Oh yeah, and also I wish that I didn’t kind of tie sexuality and self-esteem so much because, yeah, like young girls they tend to look at themselves in the mirror and if it doesn’t like look like the ideal standards of beauty then they’re like oh, I feel fat or I feel ugly and I don’t look attractive and then when you don’t feel attractive then you become this sort of like attention craving monster that like it’s a bit more aggressive and you’re kind of trying to get into a guy’s pants. Yeah, instead of just being yourself and letting your personality shine through, like you’re () too much on like your perceived sexuality to feel better about yourself which I think is super wrong. Next question, what would you like to say to other woman?
I wish that I didn’t base my self-esteem on being sexy, or following the media’s ideal standards of beauty. I wish I didn’t base my sexuality on getting into a guy’s pants. I wish I had learnt to just let my own personality shine through instead of trying to achieve this perceived idea of sexy.
I think just get out there and explore what brings you happiness, like just keep exploring it and not be confined to this path that you think you have to be on because society tells you to or you see everybody has it, so you have to, that you feel, that you might lose out, so you do things that are not really your thing, but everyone’s doing it, so yeah. Like I think a lot of women don’t get a chance to really find out who they are, they let society tell them what they want instead, which is super wrong.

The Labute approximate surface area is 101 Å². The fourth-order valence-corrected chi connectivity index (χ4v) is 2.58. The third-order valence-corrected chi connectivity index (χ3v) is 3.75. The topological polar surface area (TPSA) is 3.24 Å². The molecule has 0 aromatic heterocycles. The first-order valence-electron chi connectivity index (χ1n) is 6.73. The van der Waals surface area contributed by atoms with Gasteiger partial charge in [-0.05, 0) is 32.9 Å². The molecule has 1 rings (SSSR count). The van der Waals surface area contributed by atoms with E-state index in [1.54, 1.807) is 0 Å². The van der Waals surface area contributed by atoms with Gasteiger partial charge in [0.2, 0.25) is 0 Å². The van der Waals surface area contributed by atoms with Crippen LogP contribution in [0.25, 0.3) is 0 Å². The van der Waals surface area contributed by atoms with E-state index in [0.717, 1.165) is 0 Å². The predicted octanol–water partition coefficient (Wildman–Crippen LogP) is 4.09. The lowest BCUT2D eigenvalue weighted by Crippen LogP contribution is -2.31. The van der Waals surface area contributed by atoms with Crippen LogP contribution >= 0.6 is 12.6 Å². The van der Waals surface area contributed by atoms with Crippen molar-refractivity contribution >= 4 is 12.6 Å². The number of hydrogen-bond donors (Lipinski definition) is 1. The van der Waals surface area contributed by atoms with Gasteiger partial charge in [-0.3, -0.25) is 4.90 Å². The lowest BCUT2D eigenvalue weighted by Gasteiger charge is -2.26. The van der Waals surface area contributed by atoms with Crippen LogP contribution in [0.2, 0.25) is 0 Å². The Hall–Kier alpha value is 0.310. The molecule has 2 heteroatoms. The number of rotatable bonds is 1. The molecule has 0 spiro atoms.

Just get out there and explore what brings you happiness. Keep exploring beyond the path that you think you have to be on because society tells you to, or because you see everybody else doing it, so you think you have to have the same thing. I think a lot of women don’t get a chance to really find out who they are and they let society tell them what they want instead.
Also, as much as it is our biological function as women to reproduce, there are also many ways to express our creative energy that doesn’t involve children. Don’t let anyone tell you that having children is your end-goal as a woman. There are other things within yourself that are just waiting to be born.
And also as much as, as women we are capable of creating life, there are also other ways to express your creative energy that is not just making children. There are other things within yourself that are just waiting to be bond and yeah. Okay, yeah that’s it.